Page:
Title: Standardization of maximal voluntary isometric contraction (MVIC) measurements from the elbow flexors


Speaker: Beatrice Selen Şenocak


Time: June 4, 2018, 10:00


Place: SOS 277

Koç University

Rumeli Feneri Yolu

Sariyer, Istanbul

Thesis Committee Members:

Prof. Dr. Kemal Türker (Advisor, Koç University)

Prof. Dr. İsmail Lazoğlu (Koç University)

Doç. Dr. Barış İşak (Marmara University)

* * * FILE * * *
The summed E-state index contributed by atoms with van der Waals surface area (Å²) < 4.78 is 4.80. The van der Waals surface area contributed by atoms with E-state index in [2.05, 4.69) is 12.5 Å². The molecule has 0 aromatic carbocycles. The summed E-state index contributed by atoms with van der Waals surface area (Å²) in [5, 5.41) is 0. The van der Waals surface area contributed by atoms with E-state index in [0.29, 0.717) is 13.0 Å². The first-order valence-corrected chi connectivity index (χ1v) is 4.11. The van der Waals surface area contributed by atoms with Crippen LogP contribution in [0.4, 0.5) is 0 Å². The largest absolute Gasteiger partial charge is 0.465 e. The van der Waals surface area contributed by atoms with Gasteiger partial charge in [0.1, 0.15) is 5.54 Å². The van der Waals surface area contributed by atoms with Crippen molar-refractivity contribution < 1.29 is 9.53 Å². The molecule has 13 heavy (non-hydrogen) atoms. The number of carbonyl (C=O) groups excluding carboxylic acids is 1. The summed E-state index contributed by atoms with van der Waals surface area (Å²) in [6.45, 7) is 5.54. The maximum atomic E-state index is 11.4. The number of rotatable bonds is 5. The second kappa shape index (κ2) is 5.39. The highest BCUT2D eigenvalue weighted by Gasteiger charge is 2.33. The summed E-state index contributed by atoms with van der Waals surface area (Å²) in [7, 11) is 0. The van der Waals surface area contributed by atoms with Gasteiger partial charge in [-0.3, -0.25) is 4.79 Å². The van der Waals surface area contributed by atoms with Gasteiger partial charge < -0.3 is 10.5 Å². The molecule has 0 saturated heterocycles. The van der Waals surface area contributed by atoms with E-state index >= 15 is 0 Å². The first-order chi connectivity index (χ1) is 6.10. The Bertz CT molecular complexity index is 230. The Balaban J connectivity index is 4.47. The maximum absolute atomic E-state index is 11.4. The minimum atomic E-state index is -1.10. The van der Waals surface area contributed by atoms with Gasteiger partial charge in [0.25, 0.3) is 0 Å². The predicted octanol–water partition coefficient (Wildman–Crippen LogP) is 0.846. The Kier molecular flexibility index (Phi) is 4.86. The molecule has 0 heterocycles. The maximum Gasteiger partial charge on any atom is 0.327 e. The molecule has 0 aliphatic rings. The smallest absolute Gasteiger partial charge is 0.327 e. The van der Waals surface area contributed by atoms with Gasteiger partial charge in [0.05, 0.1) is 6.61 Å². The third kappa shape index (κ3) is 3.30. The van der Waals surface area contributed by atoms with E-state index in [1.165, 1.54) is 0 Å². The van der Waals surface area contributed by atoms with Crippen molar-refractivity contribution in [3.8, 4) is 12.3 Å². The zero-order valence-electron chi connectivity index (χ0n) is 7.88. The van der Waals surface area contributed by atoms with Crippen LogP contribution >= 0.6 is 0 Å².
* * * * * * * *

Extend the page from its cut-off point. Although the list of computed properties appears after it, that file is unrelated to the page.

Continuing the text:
Despite the routine measurement of maximal voluntary isometric contraction (MVIC) in research and in the clinic, no reference protocol for collecting MVIC measurements exists in the literature, specifically, with regards to the number of MVIC attempts to be performed and the duration of the rest period between contractions. The aim of this study was to develop a non-fatiguing MVIC protocol for the elbow flexors of healthy subjects. A total of 51 subjects, ages 18-34, participated in the study. Subjects were randomly assigned to complete 1 of 4 MVIC protocols with different rest periods (i.e. 10, 15, 30, and 60 seconds) between each maximal contraction. Maximum force applied to a force sensor, surface EMG of the biceps brachii muscle, subjective pain and subjective fatigue self-report scores were recorded for each attempt. Nonparametric statistical tests were used to determine differences between attempts but were inconclusive. As the development of fatigue is gradual, cumulative sum (CUSUM) charts were also constructed to explore subtle but persistent shifts in the data from the average of the first 10 attempts. An error box method, similar to what has previously been employed to detect reflex onset from electromyography records was used to determine whether continuous positive or negative deflections in the CUSUM charts were significant. CUSUM charts of the force data revealed significant negative deflections in force in the 60s, 15s and 10s groups, and in median frequency in the 15s and 10s groups. Significant positive deflections in the CUSUM charts of pain and fatigue self-report data were evident in all groups. For both pain and fatigue self-report scores, the deflections with the earliest onset were seen in the 10s group. It was concluded that the protocol with 15s of rest resulted in peripheral fatigue starting after attempt 5, but no central fatigue even after 25 successive attempts. The protocol with 15s of rest seems to have been conducive in maintaining the subject’s attention to the task and motivation to do well. We therefore suggest an MVIC protocol consisting of 5 attempts, with a rest period of 15s between each attempt. We also suggest that the research team provides live encouragement during the contractions and averages the force values from the 5 attempts, given normal fluctuations in human performance. Finally, we propose a method for detecting fatigue from maximal force, median frequency and subjective fatigue data using CUSUM charts with error boxes.